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5 Dysfunctions of a Team


Michelle Elliot


18th April 2020


Are your managers comfortable openly discussing conflicting opinions with work colleagues? If not, then, potentially, your organisation has a problem brewing…

Every business and organisation will come up against problems within teams of employees. Successful organisations understand this, and proactively look to turn the negatives into positives.

One of the titles on our recommended reading list for students studying our Chartered Manager Degree Apprenticeship (CMDA) is a book by Patrick Lencioni, 5 dysfunctions of a team. We look a bit further into the dysfunctions Lencioni discusses, and suggest some ways of turning these into positives.

Not many would disagree with the point, that creating a good working environment is key to success in any organisation, as typically we spend more time with our ‘work family’ than our actual family (even if it is currently online!). Lencioni observed thousands of businesses, small and large, and discovered some very clear patterns in behavioural tendencies that led to breakdowns in teams. So, how does he suggest these dysfunctions be turned into positive and constructive behaviours?

Absence of trust

Dysfunction – An absence of trust occurs when employees are unwilling to be ‘vulnerable’ or cannot admit mistakes and weaknesses. If employees can’t be comfortable with one another, how can trust be formed?

Solution – A great way to tackle this is by beginning to admit your own weaknesses and mistakes. You could also work on team building exercises to help the members open up to each other.

Fear of conflict

Dysfunction – Would you be comfortable openly discussing conflicting opinions with work colleagues? If not, then you have a problem. Provided they are handled respectfully, engaging in passionate and often unfiltered debates about key issues within the business, organisation or sector is vital to progress the business and create success. If this discussion does not take place incorrect decisions could be made, and often it could eventually lead to personal attacks, as the problem was not openly discussed.

Solution – Healthy conflict is actually a timesaver. You can remove ideas that people are not on board with, and go forward with the ones everyone believes in. Try suggesting a bad idea at the start of a meeting to see if anyone will speak up against it, and then move forward with the key matter at hand. As a leader or manager, you must also make sure to give healthy, positive feedback to good ideas, which will help employees feel comfortable giving both positive and negative feedback in future discussions. However, constructive conflict can’t take place until you solve the first dysfunction and build trust within the team.

Lack of commitment

Dysfunction – If your employees aren’t committed to your ideas, business or organisation then you’re setting yourself up to fail. This is because they won’t put as much interest and effort into work as needed. Without conflict you can’t have commitment.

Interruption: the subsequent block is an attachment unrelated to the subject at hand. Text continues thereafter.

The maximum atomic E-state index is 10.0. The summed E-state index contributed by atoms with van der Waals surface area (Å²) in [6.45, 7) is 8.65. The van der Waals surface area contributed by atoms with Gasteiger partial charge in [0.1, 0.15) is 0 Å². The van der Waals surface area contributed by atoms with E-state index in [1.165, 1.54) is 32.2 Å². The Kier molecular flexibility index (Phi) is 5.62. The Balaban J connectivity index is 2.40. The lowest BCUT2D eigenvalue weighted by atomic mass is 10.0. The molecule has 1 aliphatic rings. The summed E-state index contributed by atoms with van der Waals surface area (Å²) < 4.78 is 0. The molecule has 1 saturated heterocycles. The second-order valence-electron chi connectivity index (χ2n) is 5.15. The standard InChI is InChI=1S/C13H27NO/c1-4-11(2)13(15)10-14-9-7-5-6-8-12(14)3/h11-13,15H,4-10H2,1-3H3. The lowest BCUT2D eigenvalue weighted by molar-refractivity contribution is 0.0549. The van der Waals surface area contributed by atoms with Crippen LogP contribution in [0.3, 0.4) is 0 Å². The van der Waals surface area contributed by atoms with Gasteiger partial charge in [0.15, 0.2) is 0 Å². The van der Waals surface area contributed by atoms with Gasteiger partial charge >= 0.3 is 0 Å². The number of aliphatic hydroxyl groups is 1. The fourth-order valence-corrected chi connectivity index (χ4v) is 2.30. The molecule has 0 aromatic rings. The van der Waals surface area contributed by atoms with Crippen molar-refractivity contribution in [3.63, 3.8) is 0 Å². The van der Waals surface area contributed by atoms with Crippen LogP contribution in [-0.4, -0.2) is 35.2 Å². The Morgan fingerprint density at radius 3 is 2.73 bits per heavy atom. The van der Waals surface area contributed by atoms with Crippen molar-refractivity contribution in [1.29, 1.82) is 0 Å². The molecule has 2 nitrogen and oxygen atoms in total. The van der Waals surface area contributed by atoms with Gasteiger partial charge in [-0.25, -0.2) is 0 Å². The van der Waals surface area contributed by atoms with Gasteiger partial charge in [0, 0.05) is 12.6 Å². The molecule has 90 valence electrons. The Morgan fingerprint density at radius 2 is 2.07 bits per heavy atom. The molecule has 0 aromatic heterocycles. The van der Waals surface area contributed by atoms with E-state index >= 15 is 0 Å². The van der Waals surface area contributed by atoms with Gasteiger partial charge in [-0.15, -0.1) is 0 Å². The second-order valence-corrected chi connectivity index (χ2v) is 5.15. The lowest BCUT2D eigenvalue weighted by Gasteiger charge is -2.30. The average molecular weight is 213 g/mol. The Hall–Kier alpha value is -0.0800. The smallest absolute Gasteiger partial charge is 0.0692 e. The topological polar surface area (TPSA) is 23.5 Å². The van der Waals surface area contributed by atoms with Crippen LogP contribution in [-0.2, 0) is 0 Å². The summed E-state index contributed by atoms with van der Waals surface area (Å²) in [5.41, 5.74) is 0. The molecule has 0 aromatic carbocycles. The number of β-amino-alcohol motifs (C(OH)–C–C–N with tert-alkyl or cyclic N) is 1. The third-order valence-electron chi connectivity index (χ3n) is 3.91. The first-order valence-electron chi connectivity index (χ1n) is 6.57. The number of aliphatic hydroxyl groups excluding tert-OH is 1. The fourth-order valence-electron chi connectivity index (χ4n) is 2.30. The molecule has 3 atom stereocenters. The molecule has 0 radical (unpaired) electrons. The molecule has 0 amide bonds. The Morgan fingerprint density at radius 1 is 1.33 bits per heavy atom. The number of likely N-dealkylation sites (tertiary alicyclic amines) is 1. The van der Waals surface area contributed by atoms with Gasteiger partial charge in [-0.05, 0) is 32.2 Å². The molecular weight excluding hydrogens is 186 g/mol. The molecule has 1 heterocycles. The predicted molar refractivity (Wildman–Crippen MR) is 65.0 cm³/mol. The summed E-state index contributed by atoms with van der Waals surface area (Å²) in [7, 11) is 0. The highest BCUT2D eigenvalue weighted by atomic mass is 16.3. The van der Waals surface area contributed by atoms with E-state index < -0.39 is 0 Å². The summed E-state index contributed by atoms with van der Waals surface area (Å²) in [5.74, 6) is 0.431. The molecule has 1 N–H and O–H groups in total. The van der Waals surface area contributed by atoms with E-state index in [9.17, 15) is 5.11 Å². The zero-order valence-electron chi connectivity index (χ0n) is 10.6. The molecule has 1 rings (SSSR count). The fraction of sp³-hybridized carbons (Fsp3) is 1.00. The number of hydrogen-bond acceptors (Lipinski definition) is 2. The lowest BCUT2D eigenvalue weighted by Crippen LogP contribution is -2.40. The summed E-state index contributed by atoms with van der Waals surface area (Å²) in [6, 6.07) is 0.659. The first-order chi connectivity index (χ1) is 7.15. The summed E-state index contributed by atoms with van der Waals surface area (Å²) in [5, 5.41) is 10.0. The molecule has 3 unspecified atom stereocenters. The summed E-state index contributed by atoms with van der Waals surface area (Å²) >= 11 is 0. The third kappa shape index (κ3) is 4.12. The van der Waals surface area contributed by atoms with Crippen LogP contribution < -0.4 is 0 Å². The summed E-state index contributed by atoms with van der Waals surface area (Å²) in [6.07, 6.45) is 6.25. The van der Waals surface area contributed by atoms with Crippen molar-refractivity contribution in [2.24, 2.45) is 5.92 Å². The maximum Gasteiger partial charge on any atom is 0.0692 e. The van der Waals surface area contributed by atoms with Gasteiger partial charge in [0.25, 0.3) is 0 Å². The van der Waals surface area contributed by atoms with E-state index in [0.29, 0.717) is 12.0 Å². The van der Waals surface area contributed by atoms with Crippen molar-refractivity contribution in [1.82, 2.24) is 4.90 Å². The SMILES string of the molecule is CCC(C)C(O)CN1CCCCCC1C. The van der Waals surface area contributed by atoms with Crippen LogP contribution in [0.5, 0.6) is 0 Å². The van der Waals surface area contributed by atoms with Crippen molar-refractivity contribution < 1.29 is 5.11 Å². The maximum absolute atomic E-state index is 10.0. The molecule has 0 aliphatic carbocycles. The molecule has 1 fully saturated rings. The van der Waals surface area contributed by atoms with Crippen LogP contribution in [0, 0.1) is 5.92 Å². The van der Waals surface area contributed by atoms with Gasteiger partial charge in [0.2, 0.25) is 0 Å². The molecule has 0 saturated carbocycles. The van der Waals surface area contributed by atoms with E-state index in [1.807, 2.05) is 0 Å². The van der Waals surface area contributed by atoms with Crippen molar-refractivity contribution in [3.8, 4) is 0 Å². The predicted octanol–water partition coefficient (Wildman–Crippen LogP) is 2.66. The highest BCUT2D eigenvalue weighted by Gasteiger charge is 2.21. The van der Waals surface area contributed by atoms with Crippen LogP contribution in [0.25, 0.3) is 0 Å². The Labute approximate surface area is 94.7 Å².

Solution – To try help boost commitment, make sure you set clear deadlines for work, have open and honest discussions in meetings where each employee can make their voice heard, review key decisions as a team and create a plan or timeline so each employee knows what they are doing, who they will send the work to, and when it must be completed.

Avoidance of accountability

Dysfunction – If the team hasn’t fully committed to the work plan, then they are unlikely to be held accountable for mistakes if they were to occur. Even dedicated and focused employees may be unwilling to call on, and highlight bad behaviours of colleagues if they do not believe in the project being undertaken. This can lead to poor performance for the work, and potentially the loss of a client.

Solution – Employees will only hold themselves and colleagues accountable if they have the trust and commitment to do so, and also voice their concerns earlier in the process through constructive criticism and conflict. If you have achieved all this has, they will hopefully feel comfortable enough to discuss colleagues’ behaviour in an open and frank way, without the worry of it coming across as an attack on the person.

Inattention to results

Dysfunction – Although it is a natural thing for an employee to put themselves and their progression above that of the business or organisation when they are not held accountable for their actions throughout the process, the results of the team on a whole must be the focus. If this does not happen, then the business or organisation will suffer and not meet the goals. Working together on a common goal with the results as the focus is necessary for success.

Solution – If you have achieved all the previous steps, then it is easier for employees to put their own needs and goals aside and focus on the business or organisations results for the sake of progress and success. Make sure to refocus the team throughout the project, to ensure you meet the goals in full.

If you would like more help or information on helping employees, read our managers guides here; https://da.ucq.ac.uk/category/managers-guides/.

The following three guides are especially great in relation to the above dysfunctions;




If you would like to learn more about our Chartered Manager Degree Apprenticeship, you can do so here; https://da.ucq.ac.uk/chartered-manager-degree-apprenticeship/.